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Codex News Item, 15 August 2016
During its most recent 2016 session, the Codex Alimentarius Commission adopted two key guidelines that use sound science for setting a baseline for the fair and transparent trade in food. Most importantly, once implemented, they will have immediate and long term consequences for public health. One of them has to do with the control of Salmonellosis and the other with foodborne parasites.
We asked Dr Jose Emilio Esteban, Executive Associate for Laboratory Services in the Food Safety and Inspection Service at the Office of Public Health Science (US Dept of Agriculture) and Chair of the Codex Committee on Food Hygiene, to explain the benefits of these new guidelines.
Guidelines for the control of Salmonella in beef and pork
Salmonellosis causes tens of millions of illnesses every year and the WHO estimates the economic burden of this disease to be billions of dollars. Salmonella are ubiquitous in our environment and distributed in domestic and wild animals. It is therefore no surprise that the Codex Alimentarius has recently proposed guidelines for the control of salmonella in meat and poultry. The recently adopted guidelines provide a clear path to the reduction of salmonellosis. They address good production practices and potential interventions to reduce transmission. They also emphasize the importance of education and training for those involved in the food chain from farm to fork.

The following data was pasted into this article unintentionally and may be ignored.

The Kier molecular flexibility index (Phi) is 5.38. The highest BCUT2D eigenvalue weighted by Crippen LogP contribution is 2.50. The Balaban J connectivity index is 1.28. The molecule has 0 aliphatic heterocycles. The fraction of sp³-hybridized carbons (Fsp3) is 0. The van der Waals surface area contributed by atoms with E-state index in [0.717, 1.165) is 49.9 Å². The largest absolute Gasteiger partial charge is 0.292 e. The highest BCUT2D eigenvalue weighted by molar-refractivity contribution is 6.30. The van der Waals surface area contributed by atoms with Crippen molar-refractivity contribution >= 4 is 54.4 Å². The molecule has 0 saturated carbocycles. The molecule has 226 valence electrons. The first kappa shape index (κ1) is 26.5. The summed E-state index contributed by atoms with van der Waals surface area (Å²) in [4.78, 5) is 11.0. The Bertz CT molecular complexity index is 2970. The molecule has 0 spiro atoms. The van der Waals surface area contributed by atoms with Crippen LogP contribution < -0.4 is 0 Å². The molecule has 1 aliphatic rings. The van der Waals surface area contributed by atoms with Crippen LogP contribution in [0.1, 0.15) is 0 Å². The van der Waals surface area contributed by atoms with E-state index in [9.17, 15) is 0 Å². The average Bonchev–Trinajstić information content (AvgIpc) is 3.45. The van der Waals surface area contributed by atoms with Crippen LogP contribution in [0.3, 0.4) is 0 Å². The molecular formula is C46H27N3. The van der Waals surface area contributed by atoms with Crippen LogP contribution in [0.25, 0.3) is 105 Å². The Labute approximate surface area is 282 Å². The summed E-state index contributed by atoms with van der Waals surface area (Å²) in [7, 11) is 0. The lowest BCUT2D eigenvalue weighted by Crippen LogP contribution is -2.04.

Guidelines on food hygiene to control foodborne parasites
As with Salmonella, foodborne parasites cause tens of millions of illnesses and thousands of deaths every year. The Codex guidelines apply to all foods from primary production to consumption and focus on the FAO-identified riskiest foodborne parasites.
Most foodborne illnesses are preventable. Together, these two guidelines provide those involved working throughout the food chain with a single, scientifically-based reference point for producing safe food and guaranteeing fair trade.
By adopting and publishing these guidelines Codex sets an unambiguous worldwide expectation for the production and trade of food in global markets.